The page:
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Do Economists Lie More?

Author

Listed:
  • López-Pérez, Raúl

    (Departamento de Análisis Económico (Teoría e Historia Económica). Universidad Autónoma de Madrid.)

  • Spiegelman, Eli

    (Departement des sciences économiques, Université du Québec à Montréal, Montréal, Canada.)

Abstract

Recent experimental evidence suggests that some people dislike telling lies, and tell the truth even at a cost. We use experiments as well to study the socio-demographic covariates of such lie aversion, and find gender and religiosity to be without predictive value. However, subjects’ major is predictive: Business and Economics (B&E) subjects lie significantly more frequently than other majors. This is true even after controlling for subjects’ beliefs about the overall rate of deception, which predict behavior very well: Although B&E subjects expect most others to lie in our decision problem, the effect of major remains. An instrumental variables analysis suggests that the effect is not simply one of selection: It seems that studying B&E has a causal impact on behavior.

Suggested Citation

  • López-Pérez, Raúl & Spiegelman, Eli, 2012. "Do Economists Lie More?," Working Papers in Economic Theory 2012/04, Universidad Autónoma de Madrid (Spain), Department of Economic Analysis (Economic Theory and Economic History).
  • Handle: RePEc:uam:wpaper:201204
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    File URL: http://www.uam.es/departamentos/economicas/analecon/especifica/mimeo/wp20124.pdf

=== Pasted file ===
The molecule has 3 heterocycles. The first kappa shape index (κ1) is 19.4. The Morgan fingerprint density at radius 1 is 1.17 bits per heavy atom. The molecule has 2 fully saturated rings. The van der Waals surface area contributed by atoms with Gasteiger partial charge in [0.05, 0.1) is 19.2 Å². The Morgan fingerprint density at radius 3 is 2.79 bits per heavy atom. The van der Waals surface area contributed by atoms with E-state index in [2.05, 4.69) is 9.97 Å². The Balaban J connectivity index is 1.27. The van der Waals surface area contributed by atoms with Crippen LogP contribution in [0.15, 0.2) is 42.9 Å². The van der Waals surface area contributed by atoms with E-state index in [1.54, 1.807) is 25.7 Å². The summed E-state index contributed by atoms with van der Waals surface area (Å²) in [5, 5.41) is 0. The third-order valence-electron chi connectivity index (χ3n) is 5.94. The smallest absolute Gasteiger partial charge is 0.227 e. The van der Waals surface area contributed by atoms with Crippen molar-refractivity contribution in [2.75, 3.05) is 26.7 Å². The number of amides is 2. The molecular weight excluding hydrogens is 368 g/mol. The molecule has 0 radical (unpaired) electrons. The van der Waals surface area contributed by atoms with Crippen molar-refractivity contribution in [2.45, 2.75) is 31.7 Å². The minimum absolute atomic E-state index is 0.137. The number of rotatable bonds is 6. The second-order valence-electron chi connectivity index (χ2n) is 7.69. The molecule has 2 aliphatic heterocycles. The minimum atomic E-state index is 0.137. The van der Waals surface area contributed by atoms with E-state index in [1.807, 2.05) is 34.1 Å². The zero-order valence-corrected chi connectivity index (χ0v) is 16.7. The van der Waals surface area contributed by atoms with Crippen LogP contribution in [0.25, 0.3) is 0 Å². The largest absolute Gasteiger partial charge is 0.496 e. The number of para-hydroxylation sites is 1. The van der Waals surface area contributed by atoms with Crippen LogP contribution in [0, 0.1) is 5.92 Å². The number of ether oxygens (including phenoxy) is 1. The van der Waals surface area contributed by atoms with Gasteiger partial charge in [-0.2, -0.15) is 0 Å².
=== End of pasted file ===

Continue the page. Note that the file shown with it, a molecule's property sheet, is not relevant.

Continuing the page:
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    References listed on IDEAS

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    1. Tore Ellingsen & Magnus Johannesson, 2004. "Promises, Threats and Fairness," Economic Journal, Royal Economic Society, vol. 114(495), pages 397-420, April.
    2. Lundquist, Tobias & Ellingsen, Tore & Gribbe, Erik & Johannesson, Magnus, 2009. "The aversion to lying," Journal of Economic Behavior & Organization, Elsevier, vol. 70(1-2), pages 81-92, May.
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    9. Raúl López-Pérez & Eli Spiegelman, 2013. "Why do people tell the truth? Experimental evidence for pure lie aversion," Experimental Economics, Springer;Economic Science Association, vol. 16(3), pages 233-247, September.
    Full references (including those not matched with items on IDEAS)

    Citations

    Blog mentions

    As found by EconAcademics.org, the blog aggregator for Economics research:
    1. Would I lie to you?
      by Inaki Villanueva in Applied economist on 2012-04-01 16:27:00
    2. Economists lie more
      by Economic Logician in Economic Logic on 2012-02-29 20:54:00
    3. Assorted Links
      by Xiaoyu Lu in Penny's innocent ideas on 2012-03-01 17:36:00

    Citations

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    Cited by:

    1. Muñoz-Izquierdo, Nora & Gil-Gómez de Liaño, Beatriz & Rin-Sánchez, Francisco Daniel & Pascual-Ezama, David, 2014. "Economists: cheaters with altruistic instincts," MPRA Paper 60678, University Library of Munich, Germany.
    2. Heinicke, Franziska & Rosenkranz, Stephanie & Weitzel, Utz, 2019. "The effect of pledges on the distribution of lying behavior: An online experiment," Journal of Economic Psychology, Elsevier, vol. 73(C), pages 136-151.